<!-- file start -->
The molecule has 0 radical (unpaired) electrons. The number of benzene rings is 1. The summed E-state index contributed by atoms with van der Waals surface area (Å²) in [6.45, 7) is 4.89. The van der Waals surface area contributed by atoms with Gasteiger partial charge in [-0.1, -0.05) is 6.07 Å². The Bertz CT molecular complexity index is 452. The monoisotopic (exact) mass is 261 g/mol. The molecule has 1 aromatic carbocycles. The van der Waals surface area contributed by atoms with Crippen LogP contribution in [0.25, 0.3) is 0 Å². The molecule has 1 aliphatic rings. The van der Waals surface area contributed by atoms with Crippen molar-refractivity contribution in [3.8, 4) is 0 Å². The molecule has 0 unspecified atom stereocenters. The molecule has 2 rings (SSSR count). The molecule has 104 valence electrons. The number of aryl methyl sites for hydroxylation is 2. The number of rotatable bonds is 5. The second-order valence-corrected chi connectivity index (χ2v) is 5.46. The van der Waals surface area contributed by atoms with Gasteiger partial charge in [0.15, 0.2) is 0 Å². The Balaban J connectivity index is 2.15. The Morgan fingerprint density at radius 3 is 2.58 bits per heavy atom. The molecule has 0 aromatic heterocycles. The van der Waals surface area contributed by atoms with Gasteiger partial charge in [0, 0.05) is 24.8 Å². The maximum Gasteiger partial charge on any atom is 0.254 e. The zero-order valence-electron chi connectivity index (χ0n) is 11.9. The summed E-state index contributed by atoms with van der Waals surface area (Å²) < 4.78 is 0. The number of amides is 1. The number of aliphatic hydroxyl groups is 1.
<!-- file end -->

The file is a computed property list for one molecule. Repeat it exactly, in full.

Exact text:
The molecule has 0 radical (unpaired) electrons. The number of benzene rings is 1. The summed E-state index contributed by atoms with van der Waals surface area (Å²) in [6.45, 7) is 4.89. The van der Waals surface area contributed by atoms with Gasteiger partial charge in [-0.1, -0.05) is 6.07 Å². The Bertz CT molecular complexity index is 452. The monoisotopic (exact) mass is 261 g/mol. The molecule has 1 aromatic carbocycles. The van der Waals surface area contributed by atoms with Crippen LogP contribution in [0.25, 0.3) is 0 Å². The molecule has 1 aliphatic rings. The van der Waals surface area contributed by atoms with Crippen molar-refractivity contribution in [3.8, 4) is 0 Å². The molecule has 0 unspecified atom stereocenters. The molecule has 2 rings (SSSR count). The molecule has 104 valence electrons. The number of aryl methyl sites for hydroxylation is 2. The number of rotatable bonds is 5. The second-order valence-corrected chi connectivity index (χ2v) is 5.46. The van der Waals surface area contributed by atoms with Gasteiger partial charge in [0.15, 0.2) is 0 Å². The Balaban J connectivity index is 2.15. The Morgan fingerprint density at radius 3 is 2.58 bits per heavy atom. The molecule has 0 aromatic heterocycles. The van der Waals surface area contributed by atoms with Gasteiger partial charge in [0, 0.05) is 24.8 Å². The maximum Gasteiger partial charge on any atom is 0.254 e. The zero-order valence-electron chi connectivity index (χ0n) is 11.9. The summed E-state index contributed by atoms with van der Waals surface area (Å²) < 4.78 is 0. The number of amides is 1. The number of aliphatic hydroxyl groups is 1.